ESC Guidelines for Acute and Chronic Heart Failure
- Ponikowski P, Voors AA, Andker SD, et al.
- 2016 ESC Guidelines for the Diagnosis and Treatment of Acute and Chronic Heart Failure. Eur Heart J 2016;May 20:[Epub ahead of print].
The following are key points to remember from the 2016 ESC Guidelines for the Diagnosis and Treatment of Acute and Chronic Heart Failure (HF):
- These guidelines now define HF with mid-range ejection fraction (HFmrEF) where patients have a left ventricular EF (LVEF) in the range of 40-49%. This is in addition to HF with preserved EF (HFpEF) and those with reduced EF (HFrEF). The authors opined that those with HFmrEF probably have mild systolic dysfunction, but with features of diastolic dysfunction. They felt it is important to identify such patients to stimulate research in this group of patients.
- These guidelines recommend that cardiac resynchronization therapy (CRT) should not be used when a patient has a QRS duration <130 ms, replacing the recommendation of <120 ms in the 2012 guideline—Class III recommendation with Level of Evidence (LOE) A (because of the EchoCRT trial findings); Class I, LOE A recommendation when QRS duration is ≥150 ms, and Class I, LOE B recommendation when the QRS duration is between 130 and 149 ms.
- Implantable cardioverter-defibrillators (ICDs) in HF are not recommended within 40 days of myocardial infarction (MI) (Class III recommendation with LOE A) or in patients in New York Heart Association (NYHA) class IV. A wearable device may be considered if the patient is at risk of sudden death or as a bridge to an ICD (Class IIb recommendation; LOE C).
- These guidelines include angiotensin-receptor/neprilysin inhibitor (ARNI) as a Class I recommendation (LOE B); these recommend replacing angiotensin-converting enzyme (ACE) inhibitors with valsartan-sacubitril in patients who fit the criteria used to enroll patients in the PARADIGM-HF trial—that is ambulatory patients who remain symptomatic despite optimal therapy. The guidelines cautioned that safety issues remain with ARNI—that is symptomatic hypotension and risk of angioedema.
- This guideline document discusses a new algorithm to diagnose nonacute HF (Figure 4.1 in the guideline document) and to define whether HF can be ruled out completely or if further tests are required.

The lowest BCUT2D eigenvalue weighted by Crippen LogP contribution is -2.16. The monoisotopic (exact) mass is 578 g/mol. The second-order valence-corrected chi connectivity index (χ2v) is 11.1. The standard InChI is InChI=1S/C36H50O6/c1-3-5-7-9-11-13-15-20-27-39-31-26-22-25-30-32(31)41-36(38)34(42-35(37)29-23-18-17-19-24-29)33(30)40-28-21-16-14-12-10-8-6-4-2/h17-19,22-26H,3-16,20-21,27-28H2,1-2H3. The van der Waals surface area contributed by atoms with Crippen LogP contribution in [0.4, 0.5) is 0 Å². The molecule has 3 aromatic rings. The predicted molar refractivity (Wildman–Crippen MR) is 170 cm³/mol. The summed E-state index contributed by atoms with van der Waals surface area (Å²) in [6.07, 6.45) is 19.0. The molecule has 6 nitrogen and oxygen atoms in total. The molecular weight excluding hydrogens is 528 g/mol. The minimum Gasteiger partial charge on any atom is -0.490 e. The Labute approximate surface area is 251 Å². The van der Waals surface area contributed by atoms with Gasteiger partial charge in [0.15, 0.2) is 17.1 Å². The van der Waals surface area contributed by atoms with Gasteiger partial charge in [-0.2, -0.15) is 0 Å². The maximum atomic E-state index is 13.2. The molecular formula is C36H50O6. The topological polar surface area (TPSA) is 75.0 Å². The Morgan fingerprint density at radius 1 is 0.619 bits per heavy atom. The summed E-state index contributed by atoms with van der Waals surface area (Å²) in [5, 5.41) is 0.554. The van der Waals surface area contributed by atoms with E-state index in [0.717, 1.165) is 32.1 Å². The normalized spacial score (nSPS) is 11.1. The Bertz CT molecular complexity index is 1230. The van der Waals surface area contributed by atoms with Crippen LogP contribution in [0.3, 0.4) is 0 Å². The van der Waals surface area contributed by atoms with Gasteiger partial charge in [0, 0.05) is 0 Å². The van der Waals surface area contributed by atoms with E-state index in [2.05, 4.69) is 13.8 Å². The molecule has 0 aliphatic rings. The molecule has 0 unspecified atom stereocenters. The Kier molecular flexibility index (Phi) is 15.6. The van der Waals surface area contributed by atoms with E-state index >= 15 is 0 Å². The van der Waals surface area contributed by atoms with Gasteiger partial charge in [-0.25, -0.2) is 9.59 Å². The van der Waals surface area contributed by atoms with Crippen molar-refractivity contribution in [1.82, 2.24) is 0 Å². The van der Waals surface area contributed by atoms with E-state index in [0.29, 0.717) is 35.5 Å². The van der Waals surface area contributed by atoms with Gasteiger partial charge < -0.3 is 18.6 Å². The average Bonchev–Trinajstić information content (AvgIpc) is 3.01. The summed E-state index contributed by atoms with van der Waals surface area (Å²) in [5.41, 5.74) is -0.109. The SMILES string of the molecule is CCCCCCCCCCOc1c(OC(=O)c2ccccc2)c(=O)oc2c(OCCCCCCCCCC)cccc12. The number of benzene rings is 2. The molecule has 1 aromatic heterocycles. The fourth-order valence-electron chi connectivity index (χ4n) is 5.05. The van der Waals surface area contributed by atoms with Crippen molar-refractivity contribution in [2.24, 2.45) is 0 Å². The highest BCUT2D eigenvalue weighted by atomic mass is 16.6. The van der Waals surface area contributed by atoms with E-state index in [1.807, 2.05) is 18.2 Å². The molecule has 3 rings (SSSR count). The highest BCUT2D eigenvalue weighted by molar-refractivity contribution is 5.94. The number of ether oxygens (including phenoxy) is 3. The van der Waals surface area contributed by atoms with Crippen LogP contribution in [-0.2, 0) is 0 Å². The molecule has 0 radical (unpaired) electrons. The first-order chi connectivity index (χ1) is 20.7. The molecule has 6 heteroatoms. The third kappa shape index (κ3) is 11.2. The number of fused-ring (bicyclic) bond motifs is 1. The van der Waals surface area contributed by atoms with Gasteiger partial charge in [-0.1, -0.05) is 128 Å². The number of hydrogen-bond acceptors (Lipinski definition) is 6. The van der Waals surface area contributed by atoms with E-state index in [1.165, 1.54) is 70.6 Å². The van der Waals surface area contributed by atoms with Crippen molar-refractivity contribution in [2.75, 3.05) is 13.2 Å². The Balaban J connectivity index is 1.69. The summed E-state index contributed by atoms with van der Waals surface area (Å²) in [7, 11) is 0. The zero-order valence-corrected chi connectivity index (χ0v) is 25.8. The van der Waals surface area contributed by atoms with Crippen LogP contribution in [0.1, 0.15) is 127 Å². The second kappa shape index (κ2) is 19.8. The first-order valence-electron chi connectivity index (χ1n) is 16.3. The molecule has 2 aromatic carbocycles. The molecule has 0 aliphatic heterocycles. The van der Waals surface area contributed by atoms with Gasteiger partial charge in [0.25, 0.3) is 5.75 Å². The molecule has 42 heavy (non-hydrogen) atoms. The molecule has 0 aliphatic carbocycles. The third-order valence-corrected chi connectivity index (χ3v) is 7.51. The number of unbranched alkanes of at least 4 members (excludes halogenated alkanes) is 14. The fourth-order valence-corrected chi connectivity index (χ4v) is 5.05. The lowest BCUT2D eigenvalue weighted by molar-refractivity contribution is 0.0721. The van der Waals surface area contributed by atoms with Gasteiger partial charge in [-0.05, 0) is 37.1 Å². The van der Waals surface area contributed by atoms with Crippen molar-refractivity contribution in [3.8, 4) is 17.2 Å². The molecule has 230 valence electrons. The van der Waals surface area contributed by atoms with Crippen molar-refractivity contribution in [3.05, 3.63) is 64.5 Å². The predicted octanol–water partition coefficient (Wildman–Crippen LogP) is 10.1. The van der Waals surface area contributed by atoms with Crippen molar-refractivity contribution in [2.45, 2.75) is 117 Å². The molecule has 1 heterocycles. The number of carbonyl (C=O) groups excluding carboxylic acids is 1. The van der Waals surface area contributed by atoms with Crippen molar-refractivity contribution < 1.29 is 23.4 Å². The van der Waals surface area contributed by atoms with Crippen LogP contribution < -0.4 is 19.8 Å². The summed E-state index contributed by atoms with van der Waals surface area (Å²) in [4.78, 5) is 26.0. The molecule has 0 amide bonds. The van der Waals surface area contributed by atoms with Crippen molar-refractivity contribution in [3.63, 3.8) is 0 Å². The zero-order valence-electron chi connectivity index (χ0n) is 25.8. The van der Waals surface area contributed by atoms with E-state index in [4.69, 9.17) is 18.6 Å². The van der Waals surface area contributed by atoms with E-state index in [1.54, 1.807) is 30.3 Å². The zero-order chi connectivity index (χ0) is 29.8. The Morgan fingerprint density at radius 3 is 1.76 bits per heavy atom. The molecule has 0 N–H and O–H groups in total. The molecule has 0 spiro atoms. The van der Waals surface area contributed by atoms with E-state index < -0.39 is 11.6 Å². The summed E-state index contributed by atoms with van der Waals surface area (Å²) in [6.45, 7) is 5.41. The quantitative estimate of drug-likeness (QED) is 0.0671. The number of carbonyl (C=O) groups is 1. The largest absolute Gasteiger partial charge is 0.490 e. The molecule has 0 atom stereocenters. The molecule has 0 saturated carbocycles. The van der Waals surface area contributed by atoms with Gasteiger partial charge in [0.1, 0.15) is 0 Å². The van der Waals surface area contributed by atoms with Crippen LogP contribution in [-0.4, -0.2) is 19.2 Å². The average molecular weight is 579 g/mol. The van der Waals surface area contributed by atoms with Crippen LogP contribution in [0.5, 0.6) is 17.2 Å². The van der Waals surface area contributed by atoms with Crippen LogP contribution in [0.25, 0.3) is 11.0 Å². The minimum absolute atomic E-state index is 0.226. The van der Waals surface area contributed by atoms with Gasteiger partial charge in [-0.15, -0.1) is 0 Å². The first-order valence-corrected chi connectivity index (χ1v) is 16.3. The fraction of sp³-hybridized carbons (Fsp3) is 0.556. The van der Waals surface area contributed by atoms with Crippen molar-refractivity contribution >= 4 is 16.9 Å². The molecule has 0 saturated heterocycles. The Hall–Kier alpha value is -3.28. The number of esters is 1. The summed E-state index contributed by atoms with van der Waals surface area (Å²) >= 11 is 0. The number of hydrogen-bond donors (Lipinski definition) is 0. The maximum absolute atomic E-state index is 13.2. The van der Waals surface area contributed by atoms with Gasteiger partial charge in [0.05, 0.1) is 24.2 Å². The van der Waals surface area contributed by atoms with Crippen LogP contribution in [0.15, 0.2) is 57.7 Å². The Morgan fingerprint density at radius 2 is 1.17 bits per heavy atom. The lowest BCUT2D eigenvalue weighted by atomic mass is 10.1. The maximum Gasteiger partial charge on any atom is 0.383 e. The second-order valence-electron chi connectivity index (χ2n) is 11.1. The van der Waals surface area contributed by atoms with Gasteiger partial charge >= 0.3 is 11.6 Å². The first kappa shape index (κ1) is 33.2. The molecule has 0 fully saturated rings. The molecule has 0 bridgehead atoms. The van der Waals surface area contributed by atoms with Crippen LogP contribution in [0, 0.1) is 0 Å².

- The guidelines recommend that ivabradine be considered in symptomatic patients with HFrEF and LVEF ≤35% and in sinus rhythm with a heart rate ≥70 bpm because it improves outcomes (Class IIa recommendation, LOE B and C).
- In patients who cannot tolerate mineralocorticoid receptor antagonists, the guidelines recommend giving a combination of ACE inhibitor/angiotensin-receptor blocker (ARB). It cautioned that this combination therapy will require strict supervision.
- In patients who cannot tolerate ACE inhibitor or ARBs, the guideline document recommends using the fixed-dose combination of hydralazine and isosorbide dinitrate to reduce the risk of death (Class IIb recommendation, LOE B).
- It is recommended that digoxin be used cautiously in women, elderly, and those with poor renal function. It may be considered in patients with sinus rhythm to reduce risk of hospitalizations and in those with atrial fibrillation with rapid ventricular rate when other options cannot be utilized.
- The recommendations for left ventricular assist devices (LVADs) were changed to Class IIa (LOE C) and Class IIa (LOE B).
- In the acute setting when patients are suspected to have HF, these guidelines recommend measurement of plasma natriuretic peptide—a Class I recommendation, LOE A.
Clinical Topics: Arrhythmias and Clinical EP, Cardiac Surgery, Geriatric Cardiology, Heart Failure and Cardiomyopathies, Implantable Devices, SCD/Ventricular Arrhythmias, Atrial Fibrillation/Supraventricular Arrhythmias, Cardiac Surgery and Arrhythmias, Cardiac Surgery and Heart Failure, Acute Heart Failure, Heart Failure and Cardiac Biomarkers, Mechanical Circulatory Support
Keywords: Arrhythmias, Cardiac, Angioedema, Angiotensin-Converting Enzyme Inhibitors, Atrial Fibrillation, Cardiac Resynchronization Therapy, Death, Sudden, Defibrillators, Implantable, Digoxin, Geriatrics, Heart-Assist Devices, Heart Failure, Hypotension, Isosorbide Dinitrate, Mineralocorticoid Receptor Antagonists, Myocardial Infarction, Natriuretic Peptides, Neprilysin, Systole, Stroke Volume
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